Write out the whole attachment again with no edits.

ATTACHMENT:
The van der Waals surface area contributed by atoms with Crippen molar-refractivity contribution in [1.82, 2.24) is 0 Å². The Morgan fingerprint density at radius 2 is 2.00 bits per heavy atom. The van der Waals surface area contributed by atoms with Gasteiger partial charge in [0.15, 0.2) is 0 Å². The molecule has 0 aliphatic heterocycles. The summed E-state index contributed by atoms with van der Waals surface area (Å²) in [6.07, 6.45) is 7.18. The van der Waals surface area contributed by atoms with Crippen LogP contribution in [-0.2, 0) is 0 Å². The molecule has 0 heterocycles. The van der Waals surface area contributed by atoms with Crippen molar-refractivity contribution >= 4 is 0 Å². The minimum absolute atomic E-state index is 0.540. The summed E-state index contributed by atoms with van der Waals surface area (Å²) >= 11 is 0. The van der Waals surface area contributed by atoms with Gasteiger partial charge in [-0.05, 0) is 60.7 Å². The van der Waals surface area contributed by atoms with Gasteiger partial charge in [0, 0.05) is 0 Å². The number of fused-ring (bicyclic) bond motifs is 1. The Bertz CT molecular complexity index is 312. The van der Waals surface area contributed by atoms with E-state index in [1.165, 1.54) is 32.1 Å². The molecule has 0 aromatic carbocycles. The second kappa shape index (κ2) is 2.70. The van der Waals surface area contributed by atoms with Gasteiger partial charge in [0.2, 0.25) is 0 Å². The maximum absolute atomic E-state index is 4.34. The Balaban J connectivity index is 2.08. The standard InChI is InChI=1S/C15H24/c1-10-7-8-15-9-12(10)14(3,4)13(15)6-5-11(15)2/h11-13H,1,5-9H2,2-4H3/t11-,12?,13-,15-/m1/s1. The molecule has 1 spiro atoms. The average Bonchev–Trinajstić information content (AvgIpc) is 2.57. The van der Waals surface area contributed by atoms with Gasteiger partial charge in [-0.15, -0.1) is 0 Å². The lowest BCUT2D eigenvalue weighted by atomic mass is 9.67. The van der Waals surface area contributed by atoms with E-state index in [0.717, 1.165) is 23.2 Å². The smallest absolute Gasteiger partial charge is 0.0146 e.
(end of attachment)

The van der Waals surface area contributed by atoms with Crippen molar-refractivity contribution in [1.82, 2.24) is 0 Å². The Morgan fingerprint density at radius 2 is 2.00 bits per heavy atom. The van der Waals surface area contributed by atoms with Gasteiger partial charge in [0.15, 0.2) is 0 Å². The molecule has 0 aliphatic heterocycles. The summed E-state index contributed by atoms with van der Waals surface area (Å²) in [6.07, 6.45) is 7.18. The van der Waals surface area contributed by atoms with Crippen LogP contribution in [-0.2, 0) is 0 Å². The molecule has 0 heterocycles. The van der Waals surface area contributed by atoms with Crippen molar-refractivity contribution >= 4 is 0 Å². The minimum absolute atomic E-state index is 0.540. The summed E-state index contributed by atoms with van der Waals surface area (Å²) >= 11 is 0. The van der Waals surface area contributed by atoms with Gasteiger partial charge in [-0.05, 0) is 60.7 Å². The van der Waals surface area contributed by atoms with Gasteiger partial charge in [0, 0.05) is 0 Å². The number of fused-ring (bicyclic) bond motifs is 1. The Bertz CT molecular complexity index is 312. The van der Waals surface area contributed by atoms with E-state index in [1.165, 1.54) is 32.1 Å². The molecule has 0 aromatic carbocycles. The second kappa shape index (κ2) is 2.70. The van der Waals surface area contributed by atoms with Gasteiger partial charge in [0.2, 0.25) is 0 Å². The maximum absolute atomic E-state index is 4.34. The Balaban J connectivity index is 2.08. The standard InChI is InChI=1S/C15H24/c1-10-7-8-15-9-12(10)14(3,4)13(15)6-5-11(15)2/h11-13H,1,5-9H2,2-4H3/t11-,12?,13-,15-/m1/s1. The molecule has 1 spiro atoms. The average Bonchev–Trinajstić information content (AvgIpc) is 2.57. The van der Waals surface area contributed by atoms with Gasteiger partial charge in [-0.15, -0.1) is 0 Å². The lowest BCUT2D eigenvalue weighted by atomic mass is 9.67. The van der Waals surface area contributed by atoms with E-state index in [0.717, 1.165) is 23.2 Å². The smallest absolute Gasteiger partial charge is 0.0146 e.